36 hours, 1 boarder, 2 countries

Trip Start Jul 11, 2005
Trip End Apr 04, 2006

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Wednesday, February 15, 2006

I am going away with him to an unknown country where I shall have no past and no name, and where I shall be born again with a new face and an untried heart

- Colette

Chinese/Mongolian boarder.
Prague time +7hrs
Days to get to Prague - 22

Life on the rails
I don't normally write a Travelogue entry to highlight journey, but the one from Hohhot in China to Ulaan Baatar in Mongolia was a bit special. It turned out to be my first time spending 2 consecutive nights on a train, and it took me through a part of the world I had always wanted to see and had unsuccessfully attempted to get to a few years back. I understand in the coming weeks when we're heading across Russia that we'll be spending longer periods on trains, but for those two aforementioned reasons alone I'm creating this Travelogue entry. Stick with me here folks, or at least humour me.

Unknown Arrival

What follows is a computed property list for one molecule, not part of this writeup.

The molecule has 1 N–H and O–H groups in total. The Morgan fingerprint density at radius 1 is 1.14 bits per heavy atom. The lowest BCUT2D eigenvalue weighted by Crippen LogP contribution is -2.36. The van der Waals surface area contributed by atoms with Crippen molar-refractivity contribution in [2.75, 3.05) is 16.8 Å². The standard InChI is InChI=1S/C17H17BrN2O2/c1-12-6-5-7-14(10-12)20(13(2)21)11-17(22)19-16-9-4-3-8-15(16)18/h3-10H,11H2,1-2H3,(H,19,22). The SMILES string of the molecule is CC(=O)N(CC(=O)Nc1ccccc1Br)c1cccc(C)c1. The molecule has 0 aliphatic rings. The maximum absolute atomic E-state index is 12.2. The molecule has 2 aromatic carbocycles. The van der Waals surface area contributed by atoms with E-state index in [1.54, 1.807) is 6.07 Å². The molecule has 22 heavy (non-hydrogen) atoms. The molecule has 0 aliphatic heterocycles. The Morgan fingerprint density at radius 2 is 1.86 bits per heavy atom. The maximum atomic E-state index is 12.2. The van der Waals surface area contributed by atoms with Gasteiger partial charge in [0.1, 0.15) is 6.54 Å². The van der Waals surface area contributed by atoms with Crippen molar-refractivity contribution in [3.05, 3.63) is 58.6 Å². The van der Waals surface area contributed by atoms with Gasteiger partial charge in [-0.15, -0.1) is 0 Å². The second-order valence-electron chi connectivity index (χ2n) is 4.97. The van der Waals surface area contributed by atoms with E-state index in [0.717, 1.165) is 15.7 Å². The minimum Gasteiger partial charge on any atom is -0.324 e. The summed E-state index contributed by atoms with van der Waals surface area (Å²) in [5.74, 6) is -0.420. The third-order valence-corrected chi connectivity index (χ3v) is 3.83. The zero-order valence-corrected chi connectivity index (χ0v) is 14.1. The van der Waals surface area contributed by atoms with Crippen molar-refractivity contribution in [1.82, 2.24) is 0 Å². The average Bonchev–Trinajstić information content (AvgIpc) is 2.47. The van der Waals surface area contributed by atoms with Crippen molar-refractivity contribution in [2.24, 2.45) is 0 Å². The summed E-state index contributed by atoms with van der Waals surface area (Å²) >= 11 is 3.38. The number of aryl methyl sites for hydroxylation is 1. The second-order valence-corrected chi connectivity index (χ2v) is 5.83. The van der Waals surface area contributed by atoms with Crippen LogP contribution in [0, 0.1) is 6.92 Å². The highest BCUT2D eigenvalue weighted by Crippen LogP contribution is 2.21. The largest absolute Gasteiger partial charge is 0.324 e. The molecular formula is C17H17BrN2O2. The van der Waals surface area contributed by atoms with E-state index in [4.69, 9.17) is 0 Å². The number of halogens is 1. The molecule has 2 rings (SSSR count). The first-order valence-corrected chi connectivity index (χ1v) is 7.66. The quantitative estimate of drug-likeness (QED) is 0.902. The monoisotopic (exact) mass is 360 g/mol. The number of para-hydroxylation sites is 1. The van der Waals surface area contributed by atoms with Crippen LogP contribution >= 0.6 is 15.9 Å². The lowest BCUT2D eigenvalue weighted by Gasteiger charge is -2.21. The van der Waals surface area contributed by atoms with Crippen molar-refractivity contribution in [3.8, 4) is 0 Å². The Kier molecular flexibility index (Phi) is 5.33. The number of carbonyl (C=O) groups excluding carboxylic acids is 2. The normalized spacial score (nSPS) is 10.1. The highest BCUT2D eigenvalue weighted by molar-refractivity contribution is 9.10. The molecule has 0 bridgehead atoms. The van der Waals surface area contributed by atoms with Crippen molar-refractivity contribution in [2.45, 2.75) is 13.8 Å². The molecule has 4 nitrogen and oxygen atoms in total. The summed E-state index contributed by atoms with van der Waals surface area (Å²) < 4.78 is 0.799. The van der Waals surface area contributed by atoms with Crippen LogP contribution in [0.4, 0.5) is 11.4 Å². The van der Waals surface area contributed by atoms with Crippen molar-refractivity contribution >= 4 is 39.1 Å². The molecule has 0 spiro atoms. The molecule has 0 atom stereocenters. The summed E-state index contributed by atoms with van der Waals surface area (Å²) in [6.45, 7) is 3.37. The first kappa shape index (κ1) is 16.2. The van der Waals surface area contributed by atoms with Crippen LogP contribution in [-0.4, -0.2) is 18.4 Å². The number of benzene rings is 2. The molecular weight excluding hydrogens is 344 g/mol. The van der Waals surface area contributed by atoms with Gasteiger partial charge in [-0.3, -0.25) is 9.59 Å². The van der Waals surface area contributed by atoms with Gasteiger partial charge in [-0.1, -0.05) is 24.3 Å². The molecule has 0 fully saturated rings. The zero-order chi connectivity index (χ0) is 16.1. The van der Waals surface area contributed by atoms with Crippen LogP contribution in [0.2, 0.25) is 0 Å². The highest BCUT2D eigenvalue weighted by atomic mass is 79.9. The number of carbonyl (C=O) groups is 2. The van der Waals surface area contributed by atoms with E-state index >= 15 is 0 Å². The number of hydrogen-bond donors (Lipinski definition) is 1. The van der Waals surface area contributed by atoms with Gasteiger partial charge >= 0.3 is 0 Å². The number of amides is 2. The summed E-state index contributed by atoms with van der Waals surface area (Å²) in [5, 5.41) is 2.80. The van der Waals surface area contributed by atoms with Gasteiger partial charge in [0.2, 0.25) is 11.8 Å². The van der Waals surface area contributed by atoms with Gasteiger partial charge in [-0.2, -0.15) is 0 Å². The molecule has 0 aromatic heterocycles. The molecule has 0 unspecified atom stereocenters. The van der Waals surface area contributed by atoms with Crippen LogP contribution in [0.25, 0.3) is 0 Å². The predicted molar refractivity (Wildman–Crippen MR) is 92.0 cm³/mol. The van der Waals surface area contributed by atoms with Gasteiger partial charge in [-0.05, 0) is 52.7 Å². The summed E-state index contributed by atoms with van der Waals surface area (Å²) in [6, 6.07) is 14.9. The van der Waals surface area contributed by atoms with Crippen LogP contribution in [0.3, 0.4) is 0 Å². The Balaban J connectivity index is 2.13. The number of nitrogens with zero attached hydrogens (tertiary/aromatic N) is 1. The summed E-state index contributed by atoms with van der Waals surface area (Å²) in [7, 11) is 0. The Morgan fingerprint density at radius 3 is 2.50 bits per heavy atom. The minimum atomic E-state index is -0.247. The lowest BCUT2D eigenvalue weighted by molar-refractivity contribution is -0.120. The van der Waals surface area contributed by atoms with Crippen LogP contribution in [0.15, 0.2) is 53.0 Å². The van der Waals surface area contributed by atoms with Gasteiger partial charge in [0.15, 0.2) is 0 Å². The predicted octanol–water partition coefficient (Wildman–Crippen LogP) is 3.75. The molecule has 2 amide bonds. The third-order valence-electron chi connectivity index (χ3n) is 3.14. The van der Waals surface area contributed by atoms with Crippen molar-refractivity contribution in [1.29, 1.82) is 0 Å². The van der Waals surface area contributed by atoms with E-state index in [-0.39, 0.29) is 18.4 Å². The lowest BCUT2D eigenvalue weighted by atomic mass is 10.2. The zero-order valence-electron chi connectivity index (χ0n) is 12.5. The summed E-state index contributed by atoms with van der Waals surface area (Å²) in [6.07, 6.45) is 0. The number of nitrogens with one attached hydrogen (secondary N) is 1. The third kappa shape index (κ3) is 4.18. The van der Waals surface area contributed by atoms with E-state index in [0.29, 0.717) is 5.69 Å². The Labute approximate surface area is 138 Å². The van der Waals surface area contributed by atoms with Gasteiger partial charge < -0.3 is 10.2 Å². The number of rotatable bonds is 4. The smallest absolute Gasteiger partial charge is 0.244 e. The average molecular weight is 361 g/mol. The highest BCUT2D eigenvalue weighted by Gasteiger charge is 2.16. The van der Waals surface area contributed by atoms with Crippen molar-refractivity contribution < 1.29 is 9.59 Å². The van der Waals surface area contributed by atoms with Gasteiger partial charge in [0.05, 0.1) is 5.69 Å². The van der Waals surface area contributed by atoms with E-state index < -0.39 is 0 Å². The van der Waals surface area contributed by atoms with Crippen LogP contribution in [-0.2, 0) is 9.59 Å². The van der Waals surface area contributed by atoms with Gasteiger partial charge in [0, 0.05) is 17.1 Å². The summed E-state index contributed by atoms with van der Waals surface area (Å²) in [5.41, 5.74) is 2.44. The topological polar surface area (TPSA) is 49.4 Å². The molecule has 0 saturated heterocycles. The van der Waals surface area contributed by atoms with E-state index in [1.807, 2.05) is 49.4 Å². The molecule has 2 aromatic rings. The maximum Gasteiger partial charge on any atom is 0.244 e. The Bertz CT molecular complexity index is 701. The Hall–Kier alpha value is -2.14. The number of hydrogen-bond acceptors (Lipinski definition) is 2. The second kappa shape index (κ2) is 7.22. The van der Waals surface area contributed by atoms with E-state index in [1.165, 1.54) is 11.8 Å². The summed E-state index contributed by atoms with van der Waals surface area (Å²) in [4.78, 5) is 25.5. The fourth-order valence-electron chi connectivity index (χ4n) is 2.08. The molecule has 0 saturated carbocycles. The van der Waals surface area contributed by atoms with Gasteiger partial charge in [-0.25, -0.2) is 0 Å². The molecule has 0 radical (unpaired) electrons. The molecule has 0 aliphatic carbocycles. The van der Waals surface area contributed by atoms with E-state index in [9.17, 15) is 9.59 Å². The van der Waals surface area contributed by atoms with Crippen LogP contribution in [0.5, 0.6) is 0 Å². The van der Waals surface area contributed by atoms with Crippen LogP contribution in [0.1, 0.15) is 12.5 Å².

We thought we'd be hopping on the train in Hohhot and about 30 hours later we'd arrive in Ulaan Baatar. Simple, right? Although we inquired when buying our tickets in Hohhot we were unable to get a definite answer as to how long the trip would be. And now we know why. We, ominously, left Hohhot at 11pm, almost an hour late. Amid the confusion on the Mongolian train as to what carriage we should be in (seemingly tickets we had in hand and their printed text showing such details are mere souvenirs) we were finally shoved into an empty 4-berth compartment by the gruff Mongolian carriage attendant who seemed rather ruffled that he had to deal with us. We quickly realised the few words of Chinese we had were no good to us here and for a split second I remember missing China.... the comforts of familiarity, however obscure, make travel easier. That was our first introduction to Mongolia. That and the doggy carpets and blankets that tried ever so hard to spruce up our compartment. If someone had told us the blankets were used by none other than Genghis Khan himself we'd have believed them. As it turned out the compartment, blankets and the train itself were very comfortable. Plus we had the 4-berth compartment to ourselves as no one attempted to join us. Score. The lack of fellow travellers this time of year means this really is the best time to travel, assuming you can handle the cold.